The UN Convention on the Rights of Persons with Disabilities - Human Rights Joint Committee Contents


Examination of Witnesses (Questions 40-59)

JONATHAN SHAW, MR RICHARD TIMM AND MS SIMMY VIINIKKA

18 NOVEMBER 2008

  Q40  Lord Lester of Herne Hill: They are talking about Article 18, are they not, which is the one that deals with liberty of movement?

  Jonathan Shaw: My lawyer says "yes", sir, so yes!

  Q41  Lord Lester of Herne Hill: Can you help me because I always like to be a bit specific if possible?

  Jonathan Shaw: So I have heard.

  Q42  Lord Lester of Herne Hill: What is there in the language of Article 18 that gives rise to any problem? Article 18 is recognising the rights of people with disabilities to liberty of movement, et cetera. Our immigration laws contain ample powers to restrict movement. I do not understand how Article 18 can give rise to any problem with regard to our existing laws which is not encountered, if it was a problem, by the other Member States of the EU and the other member states of the world. What is it that is special about this language and this country that requires the Home Office to enter a reservation? I would like to be specific about example.

  Jonathan Shaw: As I understand it, it is not just this country, Australia has ...

  Q43  Lord Lester of Herne Hill: Leave aside Australia and take just the United Kingdom.

  Jonathan Shaw: Frustratingly, as I know it will be for the Committee and for people listening to our proceedings, I, as Minister for the Disabled, have a coordinating role, but I cannot seek to provide the position on detail for that of the Home Office, in the same way that I cannot for the SNP administration in Scotland. However, as I have said to the Chairman, we will publish the explanatory memorandum, and then each individual department and devolved administration can scrutinise to answer as to why in their view they needed to enter those reservations.

  Q44  Chairman: The problem is that that is too late, going back to our earlier discussion: if you are saying, "It's not me, Guv; I am just the front man for the Department and I am not going to justify what the Department says" so they are not going to justify it" we have not got each individual department here and it would be unrealistic for them to answer those questions, they are not engaged with anybody about what their reservations are; it is just wheels within wheels, not turning out and engaging with people about what the particular problems are, unless there is something put in draft first to allow those reservations to be debated. I think Evan is right. If somebody turns up with Bubonic Plague, whether they are disabled or not is going to be irrelevant in taking public health measures against them, is it not?

  Jonathan Shaw: As I said, the Home Office have said they want to ensure that there cannot be a conflict in terms of their need to take action in the future to safeguard the public's health. It is about ensuring that they have got that flexibility as opposed to the international obligations.

  Q45  Dr Harris: I am reassured from what you have said—and this is my last question before Mr Sharma comes back—to Lord Lester that this is not about citizenship, that a requirement for people seeking citizenship to engage in voluntary work—and I am not saying disabled people cannot and generally do not but some might not be able to or might find greater challenges in doing so—that is not the reason, I think, from what you have said, that the Home Office is seeking a reservation on citizenship; and therefore it not be able to expect, and has to have regard, to the ability of people to do voluntary work in order to earn citizenship. This is an issue that was raised with us on craft citizenship that everyone has to ...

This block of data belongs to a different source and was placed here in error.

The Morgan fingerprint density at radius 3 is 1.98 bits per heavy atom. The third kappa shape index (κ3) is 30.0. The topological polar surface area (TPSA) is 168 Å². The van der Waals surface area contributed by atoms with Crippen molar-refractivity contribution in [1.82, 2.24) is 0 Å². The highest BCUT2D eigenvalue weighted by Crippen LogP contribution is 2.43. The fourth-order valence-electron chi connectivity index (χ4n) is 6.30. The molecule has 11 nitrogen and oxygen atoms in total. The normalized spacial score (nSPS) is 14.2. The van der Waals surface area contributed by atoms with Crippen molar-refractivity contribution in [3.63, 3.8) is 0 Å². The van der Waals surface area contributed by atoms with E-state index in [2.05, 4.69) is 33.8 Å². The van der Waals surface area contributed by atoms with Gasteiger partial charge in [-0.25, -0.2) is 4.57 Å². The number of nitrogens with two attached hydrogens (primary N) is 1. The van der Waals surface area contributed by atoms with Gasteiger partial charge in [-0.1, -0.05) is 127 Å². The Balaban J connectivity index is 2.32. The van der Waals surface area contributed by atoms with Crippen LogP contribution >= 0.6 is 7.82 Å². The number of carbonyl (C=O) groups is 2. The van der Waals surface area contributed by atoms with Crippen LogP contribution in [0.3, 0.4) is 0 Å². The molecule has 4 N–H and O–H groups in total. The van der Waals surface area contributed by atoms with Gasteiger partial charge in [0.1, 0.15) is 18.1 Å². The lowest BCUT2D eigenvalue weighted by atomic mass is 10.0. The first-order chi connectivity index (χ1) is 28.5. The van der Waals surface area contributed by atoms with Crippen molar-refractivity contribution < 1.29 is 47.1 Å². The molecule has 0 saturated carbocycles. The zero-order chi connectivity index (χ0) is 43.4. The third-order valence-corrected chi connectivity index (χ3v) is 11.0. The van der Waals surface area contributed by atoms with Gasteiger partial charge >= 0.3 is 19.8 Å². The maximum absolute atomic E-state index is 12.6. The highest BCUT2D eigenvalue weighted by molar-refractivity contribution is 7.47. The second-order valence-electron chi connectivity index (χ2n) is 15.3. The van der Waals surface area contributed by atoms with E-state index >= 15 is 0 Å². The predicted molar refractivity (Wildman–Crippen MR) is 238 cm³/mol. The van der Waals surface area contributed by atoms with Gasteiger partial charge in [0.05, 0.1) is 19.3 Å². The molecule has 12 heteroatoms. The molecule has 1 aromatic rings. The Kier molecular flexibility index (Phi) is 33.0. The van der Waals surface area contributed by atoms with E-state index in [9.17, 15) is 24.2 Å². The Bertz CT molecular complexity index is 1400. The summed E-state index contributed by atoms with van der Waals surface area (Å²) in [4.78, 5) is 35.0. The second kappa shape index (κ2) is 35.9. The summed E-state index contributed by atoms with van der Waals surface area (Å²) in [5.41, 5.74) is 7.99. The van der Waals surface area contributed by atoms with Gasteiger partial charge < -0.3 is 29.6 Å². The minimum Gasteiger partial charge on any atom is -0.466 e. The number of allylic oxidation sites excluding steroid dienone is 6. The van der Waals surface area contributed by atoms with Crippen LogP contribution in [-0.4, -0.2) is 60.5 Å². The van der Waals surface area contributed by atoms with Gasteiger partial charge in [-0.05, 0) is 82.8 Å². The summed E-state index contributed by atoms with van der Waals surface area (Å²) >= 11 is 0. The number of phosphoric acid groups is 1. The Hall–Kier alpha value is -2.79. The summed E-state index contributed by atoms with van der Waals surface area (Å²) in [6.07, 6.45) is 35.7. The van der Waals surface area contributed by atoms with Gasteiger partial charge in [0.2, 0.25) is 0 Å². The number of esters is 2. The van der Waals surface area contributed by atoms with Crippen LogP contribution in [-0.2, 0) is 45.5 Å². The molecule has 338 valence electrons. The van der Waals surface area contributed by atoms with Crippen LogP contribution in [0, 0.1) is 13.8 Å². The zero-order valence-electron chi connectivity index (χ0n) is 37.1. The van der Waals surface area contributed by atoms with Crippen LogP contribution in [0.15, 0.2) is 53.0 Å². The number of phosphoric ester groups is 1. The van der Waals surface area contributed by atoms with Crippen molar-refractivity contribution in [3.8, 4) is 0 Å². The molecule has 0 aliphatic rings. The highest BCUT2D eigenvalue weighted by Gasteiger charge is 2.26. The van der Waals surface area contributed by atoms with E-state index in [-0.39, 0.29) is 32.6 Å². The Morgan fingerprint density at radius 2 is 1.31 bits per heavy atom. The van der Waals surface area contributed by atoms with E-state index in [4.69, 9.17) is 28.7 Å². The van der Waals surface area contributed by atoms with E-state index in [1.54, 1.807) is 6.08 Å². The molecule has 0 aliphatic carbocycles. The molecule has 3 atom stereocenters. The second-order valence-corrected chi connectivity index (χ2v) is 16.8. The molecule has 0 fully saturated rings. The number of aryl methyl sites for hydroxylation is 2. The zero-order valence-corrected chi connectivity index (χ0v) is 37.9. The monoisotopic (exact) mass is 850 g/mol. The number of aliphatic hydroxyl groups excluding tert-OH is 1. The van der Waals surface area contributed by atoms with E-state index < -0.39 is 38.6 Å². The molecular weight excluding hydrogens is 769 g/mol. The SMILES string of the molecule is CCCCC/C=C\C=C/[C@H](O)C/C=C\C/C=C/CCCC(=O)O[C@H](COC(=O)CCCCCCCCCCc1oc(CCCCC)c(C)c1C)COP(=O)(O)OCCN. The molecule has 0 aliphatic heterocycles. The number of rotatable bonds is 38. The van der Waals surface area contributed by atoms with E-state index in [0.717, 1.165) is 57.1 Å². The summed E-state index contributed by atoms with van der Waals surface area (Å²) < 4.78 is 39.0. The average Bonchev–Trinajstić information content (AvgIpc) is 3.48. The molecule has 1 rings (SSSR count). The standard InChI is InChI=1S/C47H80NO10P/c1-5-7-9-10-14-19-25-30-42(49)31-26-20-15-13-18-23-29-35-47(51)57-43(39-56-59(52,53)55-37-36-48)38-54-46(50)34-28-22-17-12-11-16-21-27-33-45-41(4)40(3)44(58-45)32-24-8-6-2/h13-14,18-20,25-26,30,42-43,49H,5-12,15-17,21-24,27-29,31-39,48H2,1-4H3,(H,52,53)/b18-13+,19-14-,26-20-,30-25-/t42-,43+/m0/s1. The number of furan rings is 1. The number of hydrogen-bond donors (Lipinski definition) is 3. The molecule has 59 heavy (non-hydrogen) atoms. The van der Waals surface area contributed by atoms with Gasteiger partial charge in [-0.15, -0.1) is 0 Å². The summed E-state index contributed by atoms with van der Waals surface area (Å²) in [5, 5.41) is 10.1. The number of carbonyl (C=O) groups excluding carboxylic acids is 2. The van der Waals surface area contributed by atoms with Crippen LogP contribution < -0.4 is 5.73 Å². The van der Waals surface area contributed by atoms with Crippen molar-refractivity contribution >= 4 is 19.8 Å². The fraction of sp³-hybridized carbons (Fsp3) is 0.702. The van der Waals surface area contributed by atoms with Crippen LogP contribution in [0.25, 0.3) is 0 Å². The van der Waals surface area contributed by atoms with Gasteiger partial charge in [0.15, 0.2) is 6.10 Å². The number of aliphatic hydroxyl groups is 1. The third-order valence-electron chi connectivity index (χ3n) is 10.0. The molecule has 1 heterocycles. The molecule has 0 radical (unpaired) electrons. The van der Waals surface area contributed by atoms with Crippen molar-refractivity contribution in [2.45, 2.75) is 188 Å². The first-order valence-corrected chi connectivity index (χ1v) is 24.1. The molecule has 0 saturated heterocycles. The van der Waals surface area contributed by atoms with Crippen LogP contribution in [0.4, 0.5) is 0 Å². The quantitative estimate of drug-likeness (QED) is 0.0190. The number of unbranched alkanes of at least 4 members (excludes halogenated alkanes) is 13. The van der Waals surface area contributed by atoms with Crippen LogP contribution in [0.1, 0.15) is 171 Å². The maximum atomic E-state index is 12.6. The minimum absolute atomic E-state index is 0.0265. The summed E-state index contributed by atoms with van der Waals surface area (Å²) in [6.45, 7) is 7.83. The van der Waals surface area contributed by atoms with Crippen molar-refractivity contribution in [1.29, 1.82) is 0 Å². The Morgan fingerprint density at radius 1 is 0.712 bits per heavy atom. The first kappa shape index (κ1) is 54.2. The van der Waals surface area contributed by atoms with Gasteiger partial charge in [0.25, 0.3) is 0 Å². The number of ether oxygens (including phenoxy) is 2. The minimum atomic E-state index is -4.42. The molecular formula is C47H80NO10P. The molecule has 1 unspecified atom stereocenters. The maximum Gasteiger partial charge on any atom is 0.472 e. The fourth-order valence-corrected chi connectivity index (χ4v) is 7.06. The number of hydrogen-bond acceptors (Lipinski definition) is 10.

Jonathan Shaw: If that is an issue that we have worked through, then—my lawyer says that we have not heard of that. My note on this particular reservation, Dr Harris, says and concludes this is the only reason why we are continuing this reservation, so it is only on a public health concern.

  Q46  Dr Harris: Then you may wish to, during consideration of that bill, consider whether it is acceptable to put requirements for active voluntary work as a requirement for citizenship, which might disadvantage unfairly people who are not in a position to do that—some people. That is the corollary of that.

  Jonathan Shaw: My officials have noted it.

  Q47  Baroness Stern: I would like to move on to ask you a couple of very easy non-controversial questions about the European Commission—really, nice questions!

  Jonathan Shaw: I bet they are not!

  Q48  Baroness Stern: I understand that the European Commission has published its proposals for ratification of the Convention, which it will do itself. You, presumably, have seen the European Commission proposals for ratification, so can you tell the Committee how long you expect it to take for the Community to agree to ratify?

  Jonathan Shaw: Having spent time discussing agricultural policy and fisheries policy in my previous incarnation, my previous job, I do not know, but I think we expected to see something at the early part of this year. January this year we originally expected to receive the Commission's publication, but we have only just received it. Our initial view is that the legal basis for conclusion or ratification and competence requires careful consideration and scrutiny across Government. I can hear what is coming next from the Chairman, as to whether that will be a transparent process. Obviously, this will be something that other committees of the House, notably the European Scrutiny Committee, I am sure, will have some input into, and as is their wont, having appeared in front of their long sessions, to justify the UK position on particular parts of European legislation, they will want to have a look at that. We will be looking at the detail and having discussions both internally and with colleagues and Member States.

  Lord Lester of Herne Hill: Did I mis-hear you? Did you say September?

  Q49  Baroness Stern: May I just finish this bit? Are you intending to wait for the European Commission process to be complete before you have ratification?

  Jonathan Shaw: We have a duty of loyal cooperation, as do all Member States, but we do not see that we have to wait for the Commission before ratification, Lady Stern.

  Baroness Stern: I told you they would be easy!

  Q50  Lord Dubs: Looking at other countries in the EU and outside, do you have any information about whether they are having the same difficulties with this Convention as you are; or are they more open in their approach?

  Jonathan Shaw: Some countries have ratified, Lord Dubs, and others have not. We wanted to undertake the exercise that we think is appropriate to considering it in relation to our domestic laws and the policies that we have implemented in recent years and intend to in the future, so it has taken us this time. There will be other countries—I am not going to do various lists but those are available and, as I say, some have and some have not, but I do not think that we are in any way lagging behind—far from it; I think that our signature that we expect to see in the spring—we will be up there.